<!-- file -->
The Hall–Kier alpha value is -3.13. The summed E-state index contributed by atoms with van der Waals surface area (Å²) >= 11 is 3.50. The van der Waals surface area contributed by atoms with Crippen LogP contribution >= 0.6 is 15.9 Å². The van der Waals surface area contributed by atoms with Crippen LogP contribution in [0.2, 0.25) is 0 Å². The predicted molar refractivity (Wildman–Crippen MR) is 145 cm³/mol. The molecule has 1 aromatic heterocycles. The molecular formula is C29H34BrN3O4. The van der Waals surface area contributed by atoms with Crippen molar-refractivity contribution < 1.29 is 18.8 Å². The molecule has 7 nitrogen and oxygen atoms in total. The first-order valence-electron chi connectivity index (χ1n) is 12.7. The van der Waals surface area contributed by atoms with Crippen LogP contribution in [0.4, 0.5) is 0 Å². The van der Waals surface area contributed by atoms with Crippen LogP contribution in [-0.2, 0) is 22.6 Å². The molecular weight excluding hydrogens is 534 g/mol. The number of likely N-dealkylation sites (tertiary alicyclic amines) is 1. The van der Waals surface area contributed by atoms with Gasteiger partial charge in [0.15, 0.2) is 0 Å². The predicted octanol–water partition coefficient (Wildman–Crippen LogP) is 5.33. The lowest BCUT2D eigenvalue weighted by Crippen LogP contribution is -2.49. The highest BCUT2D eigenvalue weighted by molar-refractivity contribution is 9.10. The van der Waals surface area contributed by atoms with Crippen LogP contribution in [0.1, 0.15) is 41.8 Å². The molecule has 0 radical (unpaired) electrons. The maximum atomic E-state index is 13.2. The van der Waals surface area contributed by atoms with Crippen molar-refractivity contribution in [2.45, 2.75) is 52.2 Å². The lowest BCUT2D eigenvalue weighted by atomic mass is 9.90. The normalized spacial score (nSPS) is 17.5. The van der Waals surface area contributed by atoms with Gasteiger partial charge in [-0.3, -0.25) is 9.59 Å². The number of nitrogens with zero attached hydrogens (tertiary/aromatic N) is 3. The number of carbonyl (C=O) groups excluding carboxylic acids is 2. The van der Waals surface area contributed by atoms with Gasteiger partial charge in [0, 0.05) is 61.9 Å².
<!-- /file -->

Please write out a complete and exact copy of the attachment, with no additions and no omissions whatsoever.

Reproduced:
The Hall–Kier alpha value is -3.13. The summed E-state index contributed by atoms with van der Waals surface area (Å²) >= 11 is 3.50. The van der Waals surface area contributed by atoms with Crippen LogP contribution >= 0.6 is 15.9 Å². The van der Waals surface area contributed by atoms with Crippen LogP contribution in [0.2, 0.25) is 0 Å². The predicted molar refractivity (Wildman–Crippen MR) is 145 cm³/mol. The molecule has 1 aromatic heterocycles. The molecular formula is C29H34BrN3O4. The van der Waals surface area contributed by atoms with Crippen molar-refractivity contribution < 1.29 is 18.8 Å². The molecule has 7 nitrogen and oxygen atoms in total. The first-order valence-electron chi connectivity index (χ1n) is 12.7. The van der Waals surface area contributed by atoms with Crippen LogP contribution in [0.4, 0.5) is 0 Å². The van der Waals surface area contributed by atoms with Crippen LogP contribution in [-0.2, 0) is 22.6 Å². The molecular weight excluding hydrogens is 534 g/mol. The number of likely N-dealkylation sites (tertiary alicyclic amines) is 1. The van der Waals surface area contributed by atoms with Gasteiger partial charge in [0.15, 0.2) is 0 Å². The predicted octanol–water partition coefficient (Wildman–Crippen LogP) is 5.33. The lowest BCUT2D eigenvalue weighted by Crippen LogP contribution is -2.49. The highest BCUT2D eigenvalue weighted by molar-refractivity contribution is 9.10. The van der Waals surface area contributed by atoms with Crippen LogP contribution in [0.1, 0.15) is 41.8 Å². The molecule has 0 radical (unpaired) electrons. The maximum atomic E-state index is 13.2. The van der Waals surface area contributed by atoms with Crippen molar-refractivity contribution in [2.45, 2.75) is 52.2 Å². The lowest BCUT2D eigenvalue weighted by atomic mass is 9.90. The normalized spacial score (nSPS) is 17.5. The van der Waals surface area contributed by atoms with Gasteiger partial charge in [-0.3, -0.25) is 9.59 Å². The number of nitrogens with zero attached hydrogens (tertiary/aromatic N) is 3. The number of carbonyl (C=O) groups excluding carboxylic acids is 2. The van der Waals surface area contributed by atoms with Gasteiger partial charge in [0, 0.05) is 61.9 Å².